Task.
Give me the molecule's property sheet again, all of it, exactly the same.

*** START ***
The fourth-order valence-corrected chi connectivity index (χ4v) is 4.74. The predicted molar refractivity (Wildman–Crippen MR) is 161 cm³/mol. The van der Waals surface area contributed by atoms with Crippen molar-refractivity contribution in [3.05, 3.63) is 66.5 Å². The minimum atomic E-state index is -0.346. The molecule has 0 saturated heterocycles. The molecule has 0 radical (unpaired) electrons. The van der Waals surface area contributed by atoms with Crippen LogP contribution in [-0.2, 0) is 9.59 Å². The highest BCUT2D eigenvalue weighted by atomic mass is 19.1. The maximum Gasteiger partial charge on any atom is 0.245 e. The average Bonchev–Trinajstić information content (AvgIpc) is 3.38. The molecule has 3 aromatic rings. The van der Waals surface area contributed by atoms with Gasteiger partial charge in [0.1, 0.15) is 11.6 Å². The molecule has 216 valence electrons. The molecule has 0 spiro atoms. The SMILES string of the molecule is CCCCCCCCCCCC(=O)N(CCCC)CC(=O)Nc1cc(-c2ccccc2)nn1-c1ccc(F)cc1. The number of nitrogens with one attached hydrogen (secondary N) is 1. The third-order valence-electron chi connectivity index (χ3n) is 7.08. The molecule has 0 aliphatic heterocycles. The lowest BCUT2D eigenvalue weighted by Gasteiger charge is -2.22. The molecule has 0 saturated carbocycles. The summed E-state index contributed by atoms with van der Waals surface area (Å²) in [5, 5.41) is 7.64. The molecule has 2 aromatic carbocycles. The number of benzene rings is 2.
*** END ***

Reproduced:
The fourth-order valence-corrected chi connectivity index (χ4v) is 4.74. The predicted molar refractivity (Wildman–Crippen MR) is 161 cm³/mol. The van der Waals surface area contributed by atoms with Crippen molar-refractivity contribution in [3.05, 3.63) is 66.5 Å². The minimum atomic E-state index is -0.346. The molecule has 0 saturated heterocycles. The molecule has 0 radical (unpaired) electrons. The van der Waals surface area contributed by atoms with Crippen LogP contribution in [-0.2, 0) is 9.59 Å². The highest BCUT2D eigenvalue weighted by atomic mass is 19.1. The maximum Gasteiger partial charge on any atom is 0.245 e. The average Bonchev–Trinajstić information content (AvgIpc) is 3.38. The molecule has 3 aromatic rings. The van der Waals surface area contributed by atoms with Gasteiger partial charge in [0.1, 0.15) is 11.6 Å². The molecule has 216 valence electrons. The molecule has 0 spiro atoms. The SMILES string of the molecule is CCCCCCCCCCCC(=O)N(CCCC)CC(=O)Nc1cc(-c2ccccc2)nn1-c1ccc(F)cc1. The number of nitrogens with one attached hydrogen (secondary N) is 1. The third-order valence-electron chi connectivity index (χ3n) is 7.08. The molecule has 0 aliphatic heterocycles. The lowest BCUT2D eigenvalue weighted by Gasteiger charge is -2.22. The molecule has 0 saturated carbocycles. The summed E-state index contributed by atoms with van der Waals surface area (Å²) in [5, 5.41) is 7.64. The molecule has 2 aromatic carbocycles. The number of benzene rings is 2.